Picks and Pans Review: Frontier New York

updated 01/23/1989 at 01:00 AM EST

originally published 01/23/1989 01:00AM

Photographs by Jan Staller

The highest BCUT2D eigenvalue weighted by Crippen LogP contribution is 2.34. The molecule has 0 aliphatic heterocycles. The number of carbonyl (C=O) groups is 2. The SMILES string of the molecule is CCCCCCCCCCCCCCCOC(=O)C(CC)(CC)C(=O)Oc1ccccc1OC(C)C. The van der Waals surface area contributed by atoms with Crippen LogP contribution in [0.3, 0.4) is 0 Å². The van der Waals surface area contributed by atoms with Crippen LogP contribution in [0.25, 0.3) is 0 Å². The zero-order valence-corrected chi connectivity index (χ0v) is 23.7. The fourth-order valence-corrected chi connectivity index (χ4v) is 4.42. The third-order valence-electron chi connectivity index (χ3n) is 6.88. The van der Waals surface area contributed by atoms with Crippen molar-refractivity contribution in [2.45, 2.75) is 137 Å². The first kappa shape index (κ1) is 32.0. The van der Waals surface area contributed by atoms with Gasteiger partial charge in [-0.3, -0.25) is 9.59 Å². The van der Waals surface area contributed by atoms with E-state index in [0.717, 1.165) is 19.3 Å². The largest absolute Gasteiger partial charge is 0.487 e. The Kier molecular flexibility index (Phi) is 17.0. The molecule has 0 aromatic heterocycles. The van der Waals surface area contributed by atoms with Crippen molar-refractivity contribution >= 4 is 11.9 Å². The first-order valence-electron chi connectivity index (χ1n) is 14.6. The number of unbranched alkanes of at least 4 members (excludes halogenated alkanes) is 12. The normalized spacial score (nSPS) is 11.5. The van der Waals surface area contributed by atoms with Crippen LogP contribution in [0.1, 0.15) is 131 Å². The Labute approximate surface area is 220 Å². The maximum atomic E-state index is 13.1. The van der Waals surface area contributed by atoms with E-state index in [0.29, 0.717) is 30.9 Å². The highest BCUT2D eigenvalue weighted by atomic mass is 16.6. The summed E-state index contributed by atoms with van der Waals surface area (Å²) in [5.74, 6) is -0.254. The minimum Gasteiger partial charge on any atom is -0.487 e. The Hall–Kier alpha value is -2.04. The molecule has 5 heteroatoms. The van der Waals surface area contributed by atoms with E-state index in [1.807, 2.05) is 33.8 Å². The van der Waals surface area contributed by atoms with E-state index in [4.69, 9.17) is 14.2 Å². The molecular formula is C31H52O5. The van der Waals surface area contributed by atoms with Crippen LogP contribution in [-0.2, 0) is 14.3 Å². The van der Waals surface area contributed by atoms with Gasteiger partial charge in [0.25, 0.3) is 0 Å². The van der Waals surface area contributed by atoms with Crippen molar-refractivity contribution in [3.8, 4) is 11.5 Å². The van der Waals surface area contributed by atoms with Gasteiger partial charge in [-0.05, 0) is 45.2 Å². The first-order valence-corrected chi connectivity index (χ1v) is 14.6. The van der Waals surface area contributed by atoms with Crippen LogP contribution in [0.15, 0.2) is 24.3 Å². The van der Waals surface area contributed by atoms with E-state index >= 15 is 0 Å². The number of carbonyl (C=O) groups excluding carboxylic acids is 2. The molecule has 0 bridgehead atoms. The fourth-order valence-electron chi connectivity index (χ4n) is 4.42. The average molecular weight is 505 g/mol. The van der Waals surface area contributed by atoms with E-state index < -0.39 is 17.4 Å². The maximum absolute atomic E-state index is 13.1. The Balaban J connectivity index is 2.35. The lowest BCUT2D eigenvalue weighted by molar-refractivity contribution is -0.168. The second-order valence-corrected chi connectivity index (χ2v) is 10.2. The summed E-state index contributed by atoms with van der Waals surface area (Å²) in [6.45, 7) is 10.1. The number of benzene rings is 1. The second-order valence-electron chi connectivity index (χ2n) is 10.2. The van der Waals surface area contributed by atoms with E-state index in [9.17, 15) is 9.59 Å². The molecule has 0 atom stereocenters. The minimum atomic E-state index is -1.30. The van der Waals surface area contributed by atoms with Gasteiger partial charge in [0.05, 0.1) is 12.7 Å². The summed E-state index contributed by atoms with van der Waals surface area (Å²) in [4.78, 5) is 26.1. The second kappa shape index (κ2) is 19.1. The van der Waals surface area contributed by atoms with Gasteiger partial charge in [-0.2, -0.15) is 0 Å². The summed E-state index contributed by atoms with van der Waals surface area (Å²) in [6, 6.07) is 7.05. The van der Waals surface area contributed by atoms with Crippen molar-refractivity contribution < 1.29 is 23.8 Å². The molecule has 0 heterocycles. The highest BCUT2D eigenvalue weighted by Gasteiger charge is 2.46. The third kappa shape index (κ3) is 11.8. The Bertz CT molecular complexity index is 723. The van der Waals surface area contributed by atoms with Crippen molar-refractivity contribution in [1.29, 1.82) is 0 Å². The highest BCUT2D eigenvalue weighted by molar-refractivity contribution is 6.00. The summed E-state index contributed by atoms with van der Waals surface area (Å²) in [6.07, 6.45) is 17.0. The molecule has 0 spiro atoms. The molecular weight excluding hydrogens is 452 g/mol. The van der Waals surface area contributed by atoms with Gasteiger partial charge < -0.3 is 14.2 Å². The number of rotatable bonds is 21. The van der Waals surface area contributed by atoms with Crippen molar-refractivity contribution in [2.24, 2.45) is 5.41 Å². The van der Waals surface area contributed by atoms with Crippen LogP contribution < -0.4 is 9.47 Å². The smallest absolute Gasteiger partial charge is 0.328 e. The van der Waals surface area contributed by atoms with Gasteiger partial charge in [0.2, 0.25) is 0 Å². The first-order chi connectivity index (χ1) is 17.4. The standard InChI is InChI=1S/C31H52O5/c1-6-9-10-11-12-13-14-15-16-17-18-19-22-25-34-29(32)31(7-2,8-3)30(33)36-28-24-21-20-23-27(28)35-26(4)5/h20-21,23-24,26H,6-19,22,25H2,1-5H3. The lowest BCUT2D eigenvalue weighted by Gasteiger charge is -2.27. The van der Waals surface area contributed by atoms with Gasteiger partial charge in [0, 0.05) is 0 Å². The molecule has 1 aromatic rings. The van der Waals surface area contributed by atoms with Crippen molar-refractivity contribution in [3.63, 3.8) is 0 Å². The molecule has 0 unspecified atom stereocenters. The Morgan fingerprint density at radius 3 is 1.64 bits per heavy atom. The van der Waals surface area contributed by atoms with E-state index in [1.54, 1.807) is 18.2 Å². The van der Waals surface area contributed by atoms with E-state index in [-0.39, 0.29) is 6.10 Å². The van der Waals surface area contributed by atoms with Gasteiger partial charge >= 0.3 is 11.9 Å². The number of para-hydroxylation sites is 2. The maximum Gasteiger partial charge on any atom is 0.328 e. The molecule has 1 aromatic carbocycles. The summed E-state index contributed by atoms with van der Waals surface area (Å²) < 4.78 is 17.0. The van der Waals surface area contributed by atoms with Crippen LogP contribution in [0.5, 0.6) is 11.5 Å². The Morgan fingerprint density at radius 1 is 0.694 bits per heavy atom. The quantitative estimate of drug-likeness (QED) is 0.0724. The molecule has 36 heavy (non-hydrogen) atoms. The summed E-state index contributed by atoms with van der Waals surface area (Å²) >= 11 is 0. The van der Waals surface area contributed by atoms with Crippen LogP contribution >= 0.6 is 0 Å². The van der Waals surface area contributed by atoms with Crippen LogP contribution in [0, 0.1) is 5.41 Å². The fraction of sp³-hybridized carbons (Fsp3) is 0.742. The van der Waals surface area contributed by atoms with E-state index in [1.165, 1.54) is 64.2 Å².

As cities grow, the new does not always devour the old, but often just leaves it behind. On the margins the piers rot, the landfills spread, the warehouses creak, and the city's grimier commerce rumbles on. Truck drivers and workers may know these forlorn zones, where tunnel ventilators whir and road salt is stored, but few others venture there. Once central, in function if not in location, they are now, as Staller suggests in his title, unexplored frontiers. When Staller moved to New York City in 1976 after he had earned his bachelor of fine arts degree from the Maryland Institute of Art, he began to photograph the city's abandoned West Side Highway. Now demolished, "this unique Art Deco relic," as Staller describes the elevated roadway that once ran beside the Hudson River piers, propelled him into a more than 10-year photographic romance with the city's fraying fringes. Staller, now 36, shot in color, often in the fringe light of dusk and dawn, and in fringe weather—fog, snow, driving wind. Often there were mercury vapor, sodium vapor or incandescent streetlights overhead. On the daylight film Staller uses, these potent lamps turn skies martian red and lend a surreal beauty even to soaring concrete bridge pillars and protective curtains billowing around demolition sites. As striking as the light and the dramatic weather are the settings themselves. The glistening cobblestones, the rusting ironwork, the elevated subway platforms be-speak a bygone age when the urban aesthetic was not sleek and glassy but massive and mechanical. Staller's exceptional sense of form enlivens and dramatizes, and his orchestration of color is something to marvel at. In some pictures he plays the subtle harmonies of stone, steel and pavement. In another he strikes a spangling chord: brilliant red ship containers in fresh white snow under black steel bridgework. So freshly perceived are these places that even New Yorkers will not recognize them. In fact, one needn't really give a hoot about New York to value this book. The book is about valuing that which has been forgotten and abused. It's about beauty arising from ugliness. And it's about wonder, without which life is dull indeed. (Hudson Hills, $35)

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